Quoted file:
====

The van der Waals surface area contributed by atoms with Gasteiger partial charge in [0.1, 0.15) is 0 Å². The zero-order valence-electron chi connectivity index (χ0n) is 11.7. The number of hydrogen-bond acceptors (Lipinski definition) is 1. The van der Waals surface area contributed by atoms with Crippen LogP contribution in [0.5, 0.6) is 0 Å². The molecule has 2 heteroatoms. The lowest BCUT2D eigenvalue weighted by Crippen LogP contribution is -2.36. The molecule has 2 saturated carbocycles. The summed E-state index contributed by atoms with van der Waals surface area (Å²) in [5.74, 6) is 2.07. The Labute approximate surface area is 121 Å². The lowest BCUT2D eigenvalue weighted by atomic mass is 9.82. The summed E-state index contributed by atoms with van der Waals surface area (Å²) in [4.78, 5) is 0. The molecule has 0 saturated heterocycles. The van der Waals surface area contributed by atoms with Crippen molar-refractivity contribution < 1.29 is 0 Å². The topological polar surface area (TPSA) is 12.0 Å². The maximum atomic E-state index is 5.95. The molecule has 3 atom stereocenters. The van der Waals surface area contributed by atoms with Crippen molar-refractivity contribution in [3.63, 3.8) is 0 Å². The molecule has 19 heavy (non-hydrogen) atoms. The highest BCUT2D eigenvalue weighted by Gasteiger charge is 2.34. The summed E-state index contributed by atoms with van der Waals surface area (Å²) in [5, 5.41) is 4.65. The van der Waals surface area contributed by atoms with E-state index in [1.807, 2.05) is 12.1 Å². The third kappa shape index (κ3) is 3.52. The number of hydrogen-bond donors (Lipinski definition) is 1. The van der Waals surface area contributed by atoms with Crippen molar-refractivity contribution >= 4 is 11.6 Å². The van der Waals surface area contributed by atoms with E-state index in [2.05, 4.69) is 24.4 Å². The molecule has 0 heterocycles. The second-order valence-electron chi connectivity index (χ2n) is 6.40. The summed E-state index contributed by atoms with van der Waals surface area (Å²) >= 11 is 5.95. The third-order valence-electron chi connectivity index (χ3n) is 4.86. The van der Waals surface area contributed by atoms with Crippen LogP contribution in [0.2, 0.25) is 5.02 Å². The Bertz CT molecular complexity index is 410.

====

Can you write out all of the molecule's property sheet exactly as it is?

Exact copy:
The van der Waals surface area contributed by atoms with Gasteiger partial charge in [0.1, 0.15) is 0 Å². The zero-order valence-electron chi connectivity index (χ0n) is 11.7. The number of hydrogen-bond acceptors (Lipinski definition) is 1. The van der Waals surface area contributed by atoms with Crippen LogP contribution in [0.5, 0.6) is 0 Å². The molecule has 2 heteroatoms. The lowest BCUT2D eigenvalue weighted by Crippen LogP contribution is -2.36. The molecule has 2 saturated carbocycles. The summed E-state index contributed by atoms with van der Waals surface area (Å²) in [5.74, 6) is 2.07. The Labute approximate surface area is 121 Å². The lowest BCUT2D eigenvalue weighted by atomic mass is 9.82. The summed E-state index contributed by atoms with van der Waals surface area (Å²) in [4.78, 5) is 0. The molecule has 0 saturated heterocycles. The van der Waals surface area contributed by atoms with Crippen molar-refractivity contribution < 1.29 is 0 Å². The topological polar surface area (TPSA) is 12.0 Å². The maximum atomic E-state index is 5.95. The molecule has 3 atom stereocenters. The van der Waals surface area contributed by atoms with Crippen molar-refractivity contribution in [3.63, 3.8) is 0 Å². The molecule has 19 heavy (non-hydrogen) atoms. The highest BCUT2D eigenvalue weighted by Gasteiger charge is 2.34. The summed E-state index contributed by atoms with van der Waals surface area (Å²) in [5, 5.41) is 4.65. The van der Waals surface area contributed by atoms with E-state index in [1.807, 2.05) is 12.1 Å². The third kappa shape index (κ3) is 3.52. The number of hydrogen-bond donors (Lipinski definition) is 1. The van der Waals surface area contributed by atoms with Crippen molar-refractivity contribution >= 4 is 11.6 Å². The van der Waals surface area contributed by atoms with E-state index in [2.05, 4.69) is 24.4 Å². The molecule has 0 heterocycles. The second-order valence-electron chi connectivity index (χ2n) is 6.40. The summed E-state index contributed by atoms with van der Waals surface area (Å²) >= 11 is 5.95. The third-order valence-electron chi connectivity index (χ3n) is 4.86. The van der Waals surface area contributed by atoms with Crippen LogP contribution in [0.2, 0.25) is 5.02 Å². The Bertz CT molecular complexity index is 410.